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Actors and non-actors

Friday, January 23, 2009 by Dave Winer.

A picture named obamasOnTV.jpgIn journalism, there's a big difference between the actors and the non-actors. The actors are trying to create an effect, you're not hearing what they really think, you're hearing what they want you to think they're thinking. Non-actors try to play it straight. They want to communicate their ideas accurately and persuasively, and strive to find better and better ways to do that. It's true in journalism and it's equally true in blogging.  Permalink to this paragraph

To explain the idea to a journalist friend I thought of two people he would be likely to know, two extreme examples: Scott Rosenberg and John Dvorak.  Permalink to this paragraph

Rosenberg is the former managing editor of Salon, film critic at the SF Examiner. Dvorak is a longtime tech columnist, I read him 30 years ago in Infoworld, then PC mag. Now he's a blogger and podcaster. Rosenberg and Dvorak are very different sorts of reporters. Permalink to this paragraph

In person, Dvorak is a gentleman and really nice thoughtful guy. On the web and in his podcast, he's an actor playing the role of a cranky, thoughtless clown. Permalink to this paragraph

In this video Thoughtful Dvorak explains Dvorak the Actor: Permalink to this paragraph

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Rosenberg on the other hand, if you met him in person, would say the same things he says in his online personna.  Permalink to this paragraph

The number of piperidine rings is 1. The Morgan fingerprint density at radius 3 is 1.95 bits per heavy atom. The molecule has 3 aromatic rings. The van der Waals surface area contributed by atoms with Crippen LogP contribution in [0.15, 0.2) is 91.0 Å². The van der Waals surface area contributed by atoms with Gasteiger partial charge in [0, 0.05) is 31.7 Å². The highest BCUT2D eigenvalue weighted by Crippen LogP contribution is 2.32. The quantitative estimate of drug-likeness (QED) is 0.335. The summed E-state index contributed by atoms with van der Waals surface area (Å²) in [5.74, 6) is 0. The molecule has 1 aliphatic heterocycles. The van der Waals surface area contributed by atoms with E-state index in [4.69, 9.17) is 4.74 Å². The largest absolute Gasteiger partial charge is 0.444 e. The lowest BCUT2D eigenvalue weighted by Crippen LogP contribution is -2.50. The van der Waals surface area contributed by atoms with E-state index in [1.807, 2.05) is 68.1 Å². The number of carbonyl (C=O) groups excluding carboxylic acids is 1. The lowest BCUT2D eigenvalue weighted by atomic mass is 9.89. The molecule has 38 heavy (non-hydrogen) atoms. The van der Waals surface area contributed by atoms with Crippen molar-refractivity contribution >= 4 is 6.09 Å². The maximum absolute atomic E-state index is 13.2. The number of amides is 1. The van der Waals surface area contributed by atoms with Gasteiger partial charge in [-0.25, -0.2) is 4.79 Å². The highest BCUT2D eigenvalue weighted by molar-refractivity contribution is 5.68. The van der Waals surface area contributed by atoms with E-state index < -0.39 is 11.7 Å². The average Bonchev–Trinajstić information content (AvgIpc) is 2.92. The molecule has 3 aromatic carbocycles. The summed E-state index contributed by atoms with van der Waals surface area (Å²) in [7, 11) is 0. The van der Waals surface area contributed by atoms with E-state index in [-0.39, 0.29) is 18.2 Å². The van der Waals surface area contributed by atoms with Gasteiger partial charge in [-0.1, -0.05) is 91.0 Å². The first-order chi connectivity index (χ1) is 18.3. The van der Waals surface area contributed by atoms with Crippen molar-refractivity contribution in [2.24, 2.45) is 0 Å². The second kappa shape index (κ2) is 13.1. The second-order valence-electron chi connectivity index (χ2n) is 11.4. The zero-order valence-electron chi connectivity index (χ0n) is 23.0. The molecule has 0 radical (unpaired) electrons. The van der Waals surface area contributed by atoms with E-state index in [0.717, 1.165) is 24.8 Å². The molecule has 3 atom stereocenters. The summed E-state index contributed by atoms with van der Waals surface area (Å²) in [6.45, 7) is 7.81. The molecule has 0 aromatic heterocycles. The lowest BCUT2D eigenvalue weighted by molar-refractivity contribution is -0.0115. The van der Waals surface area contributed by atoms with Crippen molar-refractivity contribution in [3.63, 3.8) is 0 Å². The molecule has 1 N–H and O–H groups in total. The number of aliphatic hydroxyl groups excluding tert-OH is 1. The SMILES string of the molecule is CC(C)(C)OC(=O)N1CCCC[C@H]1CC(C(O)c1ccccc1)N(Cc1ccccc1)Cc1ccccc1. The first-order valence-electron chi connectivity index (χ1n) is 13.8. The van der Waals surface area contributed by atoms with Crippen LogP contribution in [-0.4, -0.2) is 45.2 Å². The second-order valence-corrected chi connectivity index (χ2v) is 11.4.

That analogy exists in the blogosphere as well. Permalink to this paragraph

If you were to meet me in person, like Rosenberg, I would say the same things that I say on the web. There aren't two Daves. This is me, I write more formally here, more thoughtfully, I can revise my writing, but you're getting my actual opinions, not a simulation. Permalink to this paragraph

However, some of the people I have interacted on the web with are not playing it straight. I don't want to name anyone specifically, because that would just invite the kind of slapstick they use to build traffic. But they do exist, and they often admit privately, as Dvorak does openly, that they don't really believe what they say in their online writing. Whether they want to declare it or not is their business.  Permalink to this paragraph

However, I think it's important to understand the difference. An apparent pie fight isn't always what you think it is. Sometimes it's one of the clowns of our medium trying to cover up something real they don't want people to look at.  Permalink to this paragraph

Dvorak's sleight of hand is harmless, almost everyone knows he's doing it. But the other kind is not so harmless. A good journalist must dig past the surface and figure out who are the actors and who's telling you what they really think. Permalink to this paragraph

Update: Actors can be realllly entertaining. ;-> Permalink to this paragraph


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A picture named dave.jpgDave Winer, 53, pioneered the development of weblogs, syndication (RSS), podcasting, outlining, and web content management software; former contributing editor at Wired Magazine, research fellow at Harvard Law School, entrepreneur, and investor in web media companies. A native New Yorker, he received a Master's in Computer Science from the University of Wisconsin, a Bachelor's in Mathematics from Tulane University and currently lives in Berkeley, California.

"The protoblogger." - NY Times.

"The father of modern-day content distribution." - PC World.

One of BusinessWeek's 25 Most Influential People on the Web.

"Helped popularize blogging, podcasting and RSS." - Time.

"The father of blogging and RSS." - BBC.

"RSS was born in 1997 out of the confluence of Dave Winer's 'Really Simple Syndication' technology, used to push out blog updates, and Netscape's 'Rich Site Summary', which allowed users to create custom Netscape home pages with regularly updated data flows." - Tim O'Reilly.


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